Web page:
A novel neutrophil chemoattractant derived from collagen, proline-glycine-proline (PGP), has been recently characterized in chronic obstructive pulmonary disease (COPD). This peptide is derived via the proteolytic activity of matrix metalloproteases (MMP's)-8/9 and PE, enzymes produced by neutrophils and present in COPD serum and sputum. Valproic acid (VPA) is an inhibitor of PE and could possibly have an effect on the severity of chronic inflammation. Here the interaction site of VPA to PE and the resulting effect on the secondary structure of PE is investigated. Also, the potential inhibition of PGP-generation by VPA was examined in vitro and in vivo to improve our understanding of the biological role of VPA. UV- visible, fluorescence spectroscopy, CD and NMR were used to determine kinetic information and structural interactions between VPA and PE. In vitro, PGP generation was significantly inhibited by VPA. In vivo, VPA significantly reduced cigarette-smoke induced neutrophil influx. Investigating the molecular interaction between VPA and PE showed that VPA modified the secondary structure of PE, making substrate binding at the catalytic side of PE impossible. Revealing the molecular interaction VPA to PE may lead to a better understanding of the involvement of PE and PGP in inflammatory conditions. In addition, the model of VPA interaction with PE suggests that PE inhibitors have a great potential to serve as therapeutics in inflammatory disorders.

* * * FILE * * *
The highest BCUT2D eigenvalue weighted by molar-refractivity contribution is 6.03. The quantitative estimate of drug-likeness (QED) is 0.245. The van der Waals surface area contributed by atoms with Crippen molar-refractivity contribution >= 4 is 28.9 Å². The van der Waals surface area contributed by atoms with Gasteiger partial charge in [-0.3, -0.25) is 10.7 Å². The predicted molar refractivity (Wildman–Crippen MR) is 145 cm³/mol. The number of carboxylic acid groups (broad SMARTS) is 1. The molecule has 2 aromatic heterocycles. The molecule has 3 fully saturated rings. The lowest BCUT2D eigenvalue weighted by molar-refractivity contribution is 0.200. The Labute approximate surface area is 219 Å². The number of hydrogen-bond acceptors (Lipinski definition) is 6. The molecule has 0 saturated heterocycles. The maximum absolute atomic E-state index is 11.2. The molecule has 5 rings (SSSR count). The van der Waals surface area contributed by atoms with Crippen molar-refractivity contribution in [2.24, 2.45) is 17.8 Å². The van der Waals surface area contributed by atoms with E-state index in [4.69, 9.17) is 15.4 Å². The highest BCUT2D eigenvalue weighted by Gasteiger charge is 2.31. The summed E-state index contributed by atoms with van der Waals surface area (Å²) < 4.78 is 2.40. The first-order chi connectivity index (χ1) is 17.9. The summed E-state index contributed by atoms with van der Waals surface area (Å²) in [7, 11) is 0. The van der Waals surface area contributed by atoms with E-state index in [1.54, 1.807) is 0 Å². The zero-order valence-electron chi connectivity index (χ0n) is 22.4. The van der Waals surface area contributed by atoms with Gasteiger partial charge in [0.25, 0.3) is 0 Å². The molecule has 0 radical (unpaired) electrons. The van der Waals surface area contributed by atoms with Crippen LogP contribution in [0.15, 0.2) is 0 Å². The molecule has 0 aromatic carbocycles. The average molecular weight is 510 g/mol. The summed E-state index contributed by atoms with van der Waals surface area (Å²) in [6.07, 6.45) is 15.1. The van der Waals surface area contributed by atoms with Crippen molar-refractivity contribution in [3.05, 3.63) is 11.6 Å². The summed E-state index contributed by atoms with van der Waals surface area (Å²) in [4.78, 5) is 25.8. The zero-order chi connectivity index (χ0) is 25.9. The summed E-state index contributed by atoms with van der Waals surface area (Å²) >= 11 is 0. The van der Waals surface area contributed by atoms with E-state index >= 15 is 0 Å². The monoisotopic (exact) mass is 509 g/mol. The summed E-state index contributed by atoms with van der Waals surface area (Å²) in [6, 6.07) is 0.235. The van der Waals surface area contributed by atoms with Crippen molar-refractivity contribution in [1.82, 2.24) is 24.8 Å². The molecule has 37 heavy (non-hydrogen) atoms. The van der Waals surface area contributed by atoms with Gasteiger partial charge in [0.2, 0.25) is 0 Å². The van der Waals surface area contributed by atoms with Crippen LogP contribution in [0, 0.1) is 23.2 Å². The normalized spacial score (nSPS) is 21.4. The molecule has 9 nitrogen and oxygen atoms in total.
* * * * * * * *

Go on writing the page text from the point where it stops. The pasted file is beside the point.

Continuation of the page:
Chronic neutrophilic inflammation is a manifestation of a variety of lung diseases including cystic fibrosis (CF). There is increasing evidence that fragments of extracellular matrix proteins, such as collagen and elastin, play an important role in inflammatory cell recruitment to the lung in animal models of airway inflammation. Unfortunately, the association of these peptides with human disease and the identification of therapeutic targets directed toward these inflammatory pathways have remained elusive. In this study, we demonstrate that a novel extracellular matrix-derived neutrophil chemoattractant, proline-glycine-proline (PGP), acts through CXC receptors 1 and 2 on neutrophils, similar to N-acetylated proline-glycine-proline (N-α-PGP). We describe the specific multistep proteolytic pathway involved in PGP generation from collagen, involving matrix metalloproteases 8 and 9 and prolyl endopeptidase, a serine protease for which we identify a novel role in inflammation. PGP generation correlates closely with airway neutrophil counts after administration of proteases in vivo. Using CF as a model, we show that CF sputum has elevated levels of PGP peptides and that PGP levels decline during the course of CF inpatient therapy for acute pulmonary exacerbation, pointing to its role as a novel biomarker for this disease. Finally, we demonstrate that CF secretions are capable of generating PGP from collagen ex vivo and that this generation is significantly attenuated by the use of inhibitors directed toward matrix metalloprotease 8, matrix metalloprotease 9, or prolyl endopeptidase. These experiments highlight unique protease interactions with structural proteins regulating innate immunity and support a role for these peptides as novel biomarkers and therapeutic targets for chronic, neutrophilic lung diseases.